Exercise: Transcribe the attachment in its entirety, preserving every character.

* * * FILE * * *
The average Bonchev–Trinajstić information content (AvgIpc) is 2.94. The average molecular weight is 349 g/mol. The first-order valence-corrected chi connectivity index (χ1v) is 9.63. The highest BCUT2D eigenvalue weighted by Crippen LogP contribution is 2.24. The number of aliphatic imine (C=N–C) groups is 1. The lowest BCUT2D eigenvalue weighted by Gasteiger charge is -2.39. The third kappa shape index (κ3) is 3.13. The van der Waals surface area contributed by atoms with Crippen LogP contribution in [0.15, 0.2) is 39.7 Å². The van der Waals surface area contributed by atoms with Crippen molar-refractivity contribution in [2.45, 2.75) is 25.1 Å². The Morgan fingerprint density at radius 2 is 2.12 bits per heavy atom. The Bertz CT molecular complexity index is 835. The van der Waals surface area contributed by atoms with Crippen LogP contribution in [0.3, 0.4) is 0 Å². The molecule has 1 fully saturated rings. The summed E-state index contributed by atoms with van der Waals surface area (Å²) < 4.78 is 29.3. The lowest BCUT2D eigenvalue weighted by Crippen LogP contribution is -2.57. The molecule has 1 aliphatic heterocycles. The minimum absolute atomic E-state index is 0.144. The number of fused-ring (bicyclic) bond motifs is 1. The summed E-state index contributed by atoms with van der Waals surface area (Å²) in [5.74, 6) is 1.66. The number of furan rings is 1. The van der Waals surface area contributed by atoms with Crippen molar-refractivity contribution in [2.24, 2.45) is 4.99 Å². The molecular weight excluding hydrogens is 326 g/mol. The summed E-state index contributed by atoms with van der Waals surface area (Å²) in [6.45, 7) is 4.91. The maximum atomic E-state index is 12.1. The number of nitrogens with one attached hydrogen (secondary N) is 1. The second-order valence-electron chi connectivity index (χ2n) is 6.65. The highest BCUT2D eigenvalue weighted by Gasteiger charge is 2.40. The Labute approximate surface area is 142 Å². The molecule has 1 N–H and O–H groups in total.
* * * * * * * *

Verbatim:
The average Bonchev–Trinajstić information content (AvgIpc) is 2.94. The average molecular weight is 349 g/mol. The first-order valence-corrected chi connectivity index (χ1v) is 9.63. The highest BCUT2D eigenvalue weighted by Crippen LogP contribution is 2.24. The number of aliphatic imine (C=N–C) groups is 1. The lowest BCUT2D eigenvalue weighted by Gasteiger charge is -2.39. The third kappa shape index (κ3) is 3.13. The van der Waals surface area contributed by atoms with Crippen LogP contribution in [0.15, 0.2) is 39.7 Å². The van der Waals surface area contributed by atoms with Crippen molar-refractivity contribution in [2.45, 2.75) is 25.1 Å². The Morgan fingerprint density at radius 2 is 2.12 bits per heavy atom. The Bertz CT molecular complexity index is 835. The van der Waals surface area contributed by atoms with Crippen LogP contribution in [0.3, 0.4) is 0 Å². The molecule has 1 fully saturated rings. The summed E-state index contributed by atoms with van der Waals surface area (Å²) < 4.78 is 29.3. The lowest BCUT2D eigenvalue weighted by Crippen LogP contribution is -2.57. The molecule has 1 aliphatic heterocycles. The minimum absolute atomic E-state index is 0.144. The number of fused-ring (bicyclic) bond motifs is 1. The summed E-state index contributed by atoms with van der Waals surface area (Å²) in [5.74, 6) is 1.66. The number of furan rings is 1. The van der Waals surface area contributed by atoms with Crippen molar-refractivity contribution in [2.24, 2.45) is 4.99 Å². The molecular weight excluding hydrogens is 326 g/mol. The summed E-state index contributed by atoms with van der Waals surface area (Å²) in [6.45, 7) is 4.91. The maximum atomic E-state index is 12.1. The number of nitrogens with one attached hydrogen (secondary N) is 1. The second-order valence-electron chi connectivity index (χ2n) is 6.65. The highest BCUT2D eigenvalue weighted by Gasteiger charge is 2.40. The Labute approximate surface area is 142 Å². The molecule has 1 N–H and O–H groups in total.